KANO (Reuters) - Nigerian security forces said on Sunday they were searching for Islamist militants behind a coordinated attack in the north that killed at least 65 people, as residents still in shock demanded the government do more to protect them.
The Boko Haram Islamist sect has claimed responsibility for multiple gun and bomb attacks in the city of Damaturu Friday in its deadliest attack yet, which left bodies littering the streets and reduced police stations, churches and mosques to smouldering rubble.
“We are ready for them, we are going to comb every place in the state to until we find and deal with them. Our men are ready,” Suleiman Lawal, police commissioner for Yobe state of which Damaturu is the capital, told Reuters.
Sunday suspected Boko Haram militants shot dead an off-duty police officer as he returned from prayers to celebrate a Muslim holiday in Maiduguri, the group’s main base, Borno state police commissioner Simeon Midend told Reuters.
Lawal gave the official death toll as 53. An emergency relief agency that counted bodies in the morgues gave a toll of 65 — 63 from the Damaturu attack and another two from a strike on a neighboring village, Potiskum.
Residents still in shock questioned how the gunmen were able to take over the city and wreak havoc with apparent ease.
“I am a Muslim but what is happening in Nigeria now is unacceptable. President Jonathan and his security chiefs should take control of the situation. We are tired of these terrorist acts,” said Abdulgafar Bello, 48, a market trader.
The U.N. Security Council overnight “condemned in the strongest terms the terrorist attacks that occurred in Damaturu and Potiskum,” and urged global “measures to combat terrorism.”
Boko Haram, whose name means “Western education is forbidden” in the Hausa language, is growing in sophistication, and the increasing audacity and deadliness of its attacks are becoming a major security headache for President Goodluck Jonathan’s administration.
Friday’s violence also included a spate of bomb attacks in Maiduguri. The group has also hit the capital twice this year.
Boko Haram claimed responsibility for a bombing of the U.N. Nigeria headquarters in Abuja that killed 26 people in August.
The U.S. embassy issued a warning to citizens Sunday to avoid hotels in the Nigerian capital, which it said could be targeted in the next few days.
“The U.S. Embassy has received information that Boko Haram may plan to attack several locations and hotels in Abuja (this week) ... Targets may include the Nicon Luxury, the Sheraton Hotel, and the Transcorp Hilton Hotel,” it said in a statement.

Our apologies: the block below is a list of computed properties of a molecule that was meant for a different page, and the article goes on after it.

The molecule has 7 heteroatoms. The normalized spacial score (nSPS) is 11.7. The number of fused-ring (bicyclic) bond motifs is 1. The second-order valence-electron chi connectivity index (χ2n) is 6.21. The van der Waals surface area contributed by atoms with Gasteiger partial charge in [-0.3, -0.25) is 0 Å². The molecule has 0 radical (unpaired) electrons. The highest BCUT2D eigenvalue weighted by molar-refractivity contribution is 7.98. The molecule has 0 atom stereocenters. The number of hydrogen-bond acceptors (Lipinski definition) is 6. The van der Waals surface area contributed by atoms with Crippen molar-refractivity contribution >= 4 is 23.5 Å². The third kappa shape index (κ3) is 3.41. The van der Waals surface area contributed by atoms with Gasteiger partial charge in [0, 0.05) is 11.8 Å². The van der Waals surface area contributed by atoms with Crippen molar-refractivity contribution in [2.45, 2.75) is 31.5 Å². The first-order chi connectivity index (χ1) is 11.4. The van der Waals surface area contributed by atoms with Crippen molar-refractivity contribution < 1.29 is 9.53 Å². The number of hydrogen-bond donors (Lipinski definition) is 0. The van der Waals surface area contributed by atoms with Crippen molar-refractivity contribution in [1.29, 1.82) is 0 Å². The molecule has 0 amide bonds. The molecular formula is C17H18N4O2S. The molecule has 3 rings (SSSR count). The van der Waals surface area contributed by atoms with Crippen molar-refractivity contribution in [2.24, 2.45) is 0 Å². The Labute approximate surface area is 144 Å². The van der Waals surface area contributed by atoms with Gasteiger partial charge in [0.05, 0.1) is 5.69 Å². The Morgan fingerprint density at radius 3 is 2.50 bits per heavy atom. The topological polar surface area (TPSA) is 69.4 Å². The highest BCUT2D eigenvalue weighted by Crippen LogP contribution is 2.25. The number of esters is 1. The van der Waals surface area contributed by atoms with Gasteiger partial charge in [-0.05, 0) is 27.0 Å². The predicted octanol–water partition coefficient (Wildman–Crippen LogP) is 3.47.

President Jonathan rarely comments on frequent attacks in the north, but Saturday he said in a statement he had “directed security agencies to ensure the arrest of perpetrators of these heinous acts, and assures Nigerians that all necessary will be done to ensure safety of lives ...”
Many Nigerians were unimpressed.
“How can the president use the same cliche to address another mass murder of Nigerians he swore an oath to protect? Why not declare war on Boko Haram? What is wrong with his executive powers? What is wrong with Nigeria?” wrote a blogger called Ken on the website of Nigeria’s This Day newspaper.
But efforts to make war on Boko Haram in the past have done little to quell the insurgency and heavy-handed police tactics in the northeast have radicalised youths against the state — creating a fertile breeding ground for more militancy.
Ultimately, Nigeria may have to address the poverty and sense of alienation in the remote, semi-arid north, which feels increasingly left out of the economic growth enjoyed by the oil-rich south.
A state-sponsored committee in September urged establishing a dialogue with Boko Haram, an idea reiterated Sunday by the governor of Borno, the worst affected state, Kashim Shettima.
“Governor Kashim ... calls on the aggrieved sectors of our society to eschew the violent expressions of their grievances ... and dialogue with the government, with a view to amiably resolving whatever their grievances may be,” he said.
Residents said life was slowly returning to normal in Damaturu, as Muslims there slaughtered sheep to celebrate Eid al Adha, the Islamic festival of sacrifice.
Nigeria, a country of 150 million people split nearly evenly between Christians and Muslims, is mostly peaceful, but growing militancy in the north and violence in the ethnically and religiously mixed “Middle Belt” are an increasing worry.
Reporting by Mike Oboh; writing and additional reporting by Tim Cocks in Lagos; editing by Philippa Fletcher